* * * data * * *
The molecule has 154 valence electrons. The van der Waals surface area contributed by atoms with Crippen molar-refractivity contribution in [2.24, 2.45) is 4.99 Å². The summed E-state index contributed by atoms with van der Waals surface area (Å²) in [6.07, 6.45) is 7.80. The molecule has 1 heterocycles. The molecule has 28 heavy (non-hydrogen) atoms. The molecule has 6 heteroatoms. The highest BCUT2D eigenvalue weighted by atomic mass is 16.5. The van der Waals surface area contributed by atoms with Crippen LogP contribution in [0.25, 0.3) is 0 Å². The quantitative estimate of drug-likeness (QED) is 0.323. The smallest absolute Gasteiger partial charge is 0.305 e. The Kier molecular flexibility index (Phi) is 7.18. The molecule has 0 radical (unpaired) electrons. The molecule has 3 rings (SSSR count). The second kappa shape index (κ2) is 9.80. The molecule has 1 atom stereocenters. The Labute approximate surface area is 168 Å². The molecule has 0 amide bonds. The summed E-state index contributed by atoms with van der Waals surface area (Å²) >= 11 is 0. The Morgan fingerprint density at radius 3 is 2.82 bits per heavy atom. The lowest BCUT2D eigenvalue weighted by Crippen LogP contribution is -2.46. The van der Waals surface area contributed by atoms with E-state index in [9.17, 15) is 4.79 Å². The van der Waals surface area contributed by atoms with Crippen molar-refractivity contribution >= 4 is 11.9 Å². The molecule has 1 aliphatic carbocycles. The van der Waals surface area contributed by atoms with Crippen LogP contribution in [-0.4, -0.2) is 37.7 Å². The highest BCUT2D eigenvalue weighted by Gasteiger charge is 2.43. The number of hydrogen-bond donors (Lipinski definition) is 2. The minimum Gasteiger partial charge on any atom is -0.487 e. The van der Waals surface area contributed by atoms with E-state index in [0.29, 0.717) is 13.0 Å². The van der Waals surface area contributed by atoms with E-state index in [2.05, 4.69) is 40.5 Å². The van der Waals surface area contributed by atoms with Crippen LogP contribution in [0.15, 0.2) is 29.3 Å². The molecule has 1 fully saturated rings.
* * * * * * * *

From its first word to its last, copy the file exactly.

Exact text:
The molecule has 154 valence electrons. The van der Waals surface area contributed by atoms with Crippen molar-refractivity contribution in [2.24, 2.45) is 4.99 Å². The summed E-state index contributed by atoms with van der Waals surface area (Å²) in [6.07, 6.45) is 7.80. The molecule has 1 heterocycles. The molecule has 28 heavy (non-hydrogen) atoms. The molecule has 6 heteroatoms. The highest BCUT2D eigenvalue weighted by atomic mass is 16.5. The van der Waals surface area contributed by atoms with Crippen LogP contribution in [0.25, 0.3) is 0 Å². The quantitative estimate of drug-likeness (QED) is 0.323. The smallest absolute Gasteiger partial charge is 0.305 e. The Kier molecular flexibility index (Phi) is 7.18. The molecule has 0 radical (unpaired) electrons. The molecule has 3 rings (SSSR count). The second kappa shape index (κ2) is 9.80. The molecule has 1 atom stereocenters. The Labute approximate surface area is 168 Å². The molecule has 0 amide bonds. The summed E-state index contributed by atoms with van der Waals surface area (Å²) >= 11 is 0. The Morgan fingerprint density at radius 3 is 2.82 bits per heavy atom. The lowest BCUT2D eigenvalue weighted by Crippen LogP contribution is -2.46. The van der Waals surface area contributed by atoms with E-state index in [9.17, 15) is 4.79 Å². The van der Waals surface area contributed by atoms with Crippen molar-refractivity contribution >= 4 is 11.9 Å². The molecule has 1 aliphatic carbocycles. The van der Waals surface area contributed by atoms with Crippen LogP contribution in [-0.4, -0.2) is 37.7 Å². The highest BCUT2D eigenvalue weighted by Gasteiger charge is 2.43. The number of hydrogen-bond donors (Lipinski definition) is 2. The minimum Gasteiger partial charge on any atom is -0.487 e. The van der Waals surface area contributed by atoms with E-state index in [0.29, 0.717) is 13.0 Å². The van der Waals surface area contributed by atoms with E-state index in [2.05, 4.69) is 40.5 Å². The van der Waals surface area contributed by atoms with Crippen LogP contribution in [0.15, 0.2) is 29.3 Å². The molecule has 1 fully saturated rings.